Fair

54°F

Powell, WY

Fair
Wind: N at 0 mph

Wolf hunting in Wyoming next month

This wolf, photographed in Yellowstone National Park’s Lamar Valley, will be safe unless it strays outside Yellowstone. Wyoming will begin managing wolves in the state beginning Sept. 30, and wolf hunting will be allowed in in the state on Oct. 1. This wolf, photographed in Yellowstone National Park’s Lamar Valley, will be safe unless it strays outside Yellowstone. Wyoming will begin managing wolves in the state beginning Sept. 30, and wolf hunting will be allowed in in the state on Oct. 1. Photo courtesy Neale Blank

Hunters will get a shot at wolf hunting this fall in Wyoming.

The federal government announced Aug. 31 that Wyoming will have management of wolves beginning Sept. 30.

Whether conservation groups oppose delisting and file for an injunction or not, hunting in Wyoming will go forward at least through October, because any plaintiff filing against delisting must wait 30 days to file a notice after the U.S. Fish and Wildlife Service files Sept. 30 in the Federal Register.

Earthjustice’s clients have not decided at this time whether they will take legal action against delisting, said Jenny Harbine, a lawyer with Earthjustice in Bozeman, Mont.

Earthjustice is not a conservation group. Rather they represent conservation groups like Defenders of Wildlife, Sierra Club and the Natural Resources Defense Council, Harbine said.  

However, because every federal decision regarding wolves in Wyoming has been litigated, it is a fairly safe bet that conservation groups will begin litigation anew.

Hunting would be allowed from Oct. 1 to Dec. 31, except in area 12, which would be a seasonal trophy game management area in northern Lincoln and Sublette counties from Oct. 15 to Dec. 31.

The federal government’s decision to delist in Wyoming shows a blatant disregard for thousands of comments from Greater Yellowstone Coalition members opposing delisting.

“We’re deeply disappointed with the decision,” said Chris Colligan, coalition wildlife advocate in Jackson.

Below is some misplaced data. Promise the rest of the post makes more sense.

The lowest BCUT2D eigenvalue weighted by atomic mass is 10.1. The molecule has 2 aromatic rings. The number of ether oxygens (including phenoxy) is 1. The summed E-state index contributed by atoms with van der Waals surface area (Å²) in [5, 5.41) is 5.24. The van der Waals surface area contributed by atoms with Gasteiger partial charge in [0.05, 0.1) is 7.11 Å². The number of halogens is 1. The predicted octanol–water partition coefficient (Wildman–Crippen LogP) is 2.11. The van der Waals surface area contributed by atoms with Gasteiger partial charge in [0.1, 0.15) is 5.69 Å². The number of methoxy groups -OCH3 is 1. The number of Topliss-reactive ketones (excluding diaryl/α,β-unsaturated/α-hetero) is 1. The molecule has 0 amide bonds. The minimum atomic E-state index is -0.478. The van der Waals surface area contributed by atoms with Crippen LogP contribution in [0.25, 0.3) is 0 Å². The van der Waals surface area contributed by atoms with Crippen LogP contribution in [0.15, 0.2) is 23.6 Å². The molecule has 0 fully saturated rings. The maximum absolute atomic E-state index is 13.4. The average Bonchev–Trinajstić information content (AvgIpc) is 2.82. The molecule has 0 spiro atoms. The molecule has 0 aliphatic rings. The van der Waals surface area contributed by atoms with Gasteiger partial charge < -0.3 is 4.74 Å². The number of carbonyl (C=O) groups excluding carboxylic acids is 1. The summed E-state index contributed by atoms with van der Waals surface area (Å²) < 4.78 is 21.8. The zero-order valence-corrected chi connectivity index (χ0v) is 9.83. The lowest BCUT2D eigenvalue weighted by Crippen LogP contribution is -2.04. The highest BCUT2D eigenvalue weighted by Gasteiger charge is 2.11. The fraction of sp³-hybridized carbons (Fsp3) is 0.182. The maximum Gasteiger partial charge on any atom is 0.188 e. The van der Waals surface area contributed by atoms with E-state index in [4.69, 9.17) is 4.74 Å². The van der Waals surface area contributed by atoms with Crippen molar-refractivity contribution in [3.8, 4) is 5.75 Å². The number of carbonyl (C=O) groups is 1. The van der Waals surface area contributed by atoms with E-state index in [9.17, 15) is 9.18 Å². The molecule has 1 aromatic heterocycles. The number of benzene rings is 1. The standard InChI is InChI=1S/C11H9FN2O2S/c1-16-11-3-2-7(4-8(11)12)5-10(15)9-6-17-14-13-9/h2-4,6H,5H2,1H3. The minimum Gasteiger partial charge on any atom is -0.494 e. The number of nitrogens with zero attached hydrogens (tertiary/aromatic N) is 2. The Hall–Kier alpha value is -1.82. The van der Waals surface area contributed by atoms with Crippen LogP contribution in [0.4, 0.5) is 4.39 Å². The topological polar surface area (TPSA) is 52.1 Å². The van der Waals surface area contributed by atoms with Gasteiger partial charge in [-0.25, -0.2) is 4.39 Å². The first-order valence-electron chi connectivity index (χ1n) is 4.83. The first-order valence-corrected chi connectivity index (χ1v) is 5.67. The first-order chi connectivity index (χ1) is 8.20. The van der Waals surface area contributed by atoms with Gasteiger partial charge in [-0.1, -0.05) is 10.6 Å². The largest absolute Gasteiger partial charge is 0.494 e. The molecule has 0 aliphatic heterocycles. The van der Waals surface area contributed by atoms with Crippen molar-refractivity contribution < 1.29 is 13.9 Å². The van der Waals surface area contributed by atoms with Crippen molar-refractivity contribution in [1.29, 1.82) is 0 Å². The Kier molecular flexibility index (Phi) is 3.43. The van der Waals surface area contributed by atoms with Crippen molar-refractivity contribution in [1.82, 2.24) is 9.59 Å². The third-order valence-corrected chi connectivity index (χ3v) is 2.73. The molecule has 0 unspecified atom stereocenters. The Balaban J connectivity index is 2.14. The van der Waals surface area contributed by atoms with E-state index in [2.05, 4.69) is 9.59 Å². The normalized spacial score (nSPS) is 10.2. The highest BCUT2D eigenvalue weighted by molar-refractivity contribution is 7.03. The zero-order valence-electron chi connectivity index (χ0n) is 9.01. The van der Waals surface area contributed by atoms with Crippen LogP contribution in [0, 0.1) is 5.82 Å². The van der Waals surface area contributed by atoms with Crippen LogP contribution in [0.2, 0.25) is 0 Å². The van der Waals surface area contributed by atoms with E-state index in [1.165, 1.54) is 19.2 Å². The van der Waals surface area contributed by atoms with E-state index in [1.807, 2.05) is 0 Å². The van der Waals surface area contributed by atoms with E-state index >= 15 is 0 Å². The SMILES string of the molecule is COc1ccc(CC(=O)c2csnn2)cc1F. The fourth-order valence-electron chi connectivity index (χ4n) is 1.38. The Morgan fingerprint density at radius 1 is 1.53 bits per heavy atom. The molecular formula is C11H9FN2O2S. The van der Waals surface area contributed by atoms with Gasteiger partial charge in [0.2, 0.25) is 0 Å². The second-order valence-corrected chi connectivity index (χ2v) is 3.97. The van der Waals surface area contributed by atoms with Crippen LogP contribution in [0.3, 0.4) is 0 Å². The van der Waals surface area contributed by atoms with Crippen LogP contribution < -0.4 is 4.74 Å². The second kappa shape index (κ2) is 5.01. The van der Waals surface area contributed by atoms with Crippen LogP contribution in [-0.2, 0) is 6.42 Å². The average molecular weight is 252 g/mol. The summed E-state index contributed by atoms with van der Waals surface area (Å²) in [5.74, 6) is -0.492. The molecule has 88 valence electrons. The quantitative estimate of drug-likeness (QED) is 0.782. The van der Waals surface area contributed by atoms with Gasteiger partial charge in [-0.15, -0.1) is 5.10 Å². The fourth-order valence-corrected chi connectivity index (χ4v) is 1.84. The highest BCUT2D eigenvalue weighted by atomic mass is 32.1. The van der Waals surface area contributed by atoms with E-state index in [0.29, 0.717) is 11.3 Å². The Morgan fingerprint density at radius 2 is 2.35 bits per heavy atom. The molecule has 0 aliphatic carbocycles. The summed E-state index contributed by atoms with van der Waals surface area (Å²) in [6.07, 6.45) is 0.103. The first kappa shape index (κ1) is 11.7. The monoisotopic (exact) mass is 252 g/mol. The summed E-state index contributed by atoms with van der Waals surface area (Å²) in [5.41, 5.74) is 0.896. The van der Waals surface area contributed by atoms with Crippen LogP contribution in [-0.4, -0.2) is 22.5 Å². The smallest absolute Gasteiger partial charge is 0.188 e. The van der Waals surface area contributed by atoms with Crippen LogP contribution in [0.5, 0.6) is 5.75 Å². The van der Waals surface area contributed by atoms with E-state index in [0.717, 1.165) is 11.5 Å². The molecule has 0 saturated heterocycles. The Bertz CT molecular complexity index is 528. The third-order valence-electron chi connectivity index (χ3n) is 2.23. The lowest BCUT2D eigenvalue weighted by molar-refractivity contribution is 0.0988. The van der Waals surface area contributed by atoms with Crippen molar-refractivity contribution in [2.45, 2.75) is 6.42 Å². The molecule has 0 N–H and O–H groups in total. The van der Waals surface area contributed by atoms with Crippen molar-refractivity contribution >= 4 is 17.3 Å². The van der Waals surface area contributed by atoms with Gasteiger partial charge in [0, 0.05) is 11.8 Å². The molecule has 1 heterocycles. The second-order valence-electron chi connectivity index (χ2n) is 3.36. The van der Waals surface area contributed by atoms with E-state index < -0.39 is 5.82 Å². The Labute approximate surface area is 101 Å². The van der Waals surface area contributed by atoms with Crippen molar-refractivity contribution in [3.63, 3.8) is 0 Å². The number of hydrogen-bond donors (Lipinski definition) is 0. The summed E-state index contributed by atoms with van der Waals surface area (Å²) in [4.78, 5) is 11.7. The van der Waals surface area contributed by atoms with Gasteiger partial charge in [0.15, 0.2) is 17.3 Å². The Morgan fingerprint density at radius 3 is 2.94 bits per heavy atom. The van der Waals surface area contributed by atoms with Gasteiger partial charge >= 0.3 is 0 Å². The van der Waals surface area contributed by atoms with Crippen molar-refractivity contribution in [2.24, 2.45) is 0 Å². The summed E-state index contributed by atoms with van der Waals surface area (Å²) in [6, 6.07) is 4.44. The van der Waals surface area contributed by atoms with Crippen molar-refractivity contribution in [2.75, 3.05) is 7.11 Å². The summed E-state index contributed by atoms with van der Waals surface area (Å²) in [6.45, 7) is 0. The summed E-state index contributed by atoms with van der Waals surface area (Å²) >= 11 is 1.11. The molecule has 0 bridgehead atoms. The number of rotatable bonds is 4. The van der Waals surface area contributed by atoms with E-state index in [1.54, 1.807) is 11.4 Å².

Wyoming’s wolf management plan is not biologically sound. More than 80 percent of the state is a predator zone where wolves can be shot on sight, Colligan said.

He did not know if the coalition would sue against delisting. He said the coalition will focus efforts on preventing wolf hunting in the John D. Rockefeller, Jr. Memorial Parkway. At this time wolf hunting is not allowed there. The coalition will also work toward protecting wolves around the Jackson area, Colligan said.

Wyoming is to maintain at least 150 wolves and 15 breeding pairs, according to the service.

“Anyone who takes a wolf in areas of the state where wolves are designated as predatory animals is required to report the kill to a game warden, biologist, other personnel at a WGFD (Wyoming Game and Fish Department) regional office,” said the Game and Fish.

But Wyoming has no management authority in the predator zone, Colligan said.

“Today’s decision by the Fish and Wildlife Service allows Wyoming to return to the days of random wolf killing that led to the species’ endangerment in the first place,” said Dr. Sylvia Fallon, senior scientist and wildlife conservation director at the Natural Resources Defense Council. “Rather than provide the leadership necessary to ensure true recovery of wolves in the West, the service has once again allowed politics to win out over science and the law.”

“The Wyoming plan is a case of history repeating itself. It’s masquerading the same shoot-on-sight strategies that wiped wolves out as a management plan,” Fallon said. “And it will only serve to reverse what had been one of the world’s greatest wildlife conservation success stories.”

“Given that Wyoming’s plan has withstood U.S. Fish and Wildlife Service review, legal challenges on the previous draft and has twice been reviewed by a panel of some of the best wolf biologists in the world, it would seem like a legal challenge would be contrary to proper management,” said Mark Bruscino, statewide supervisor of the large carnivore management section for the Game and Fish. “A court injunction would do nothing more than delay the proper management of wolves in Wyoming.”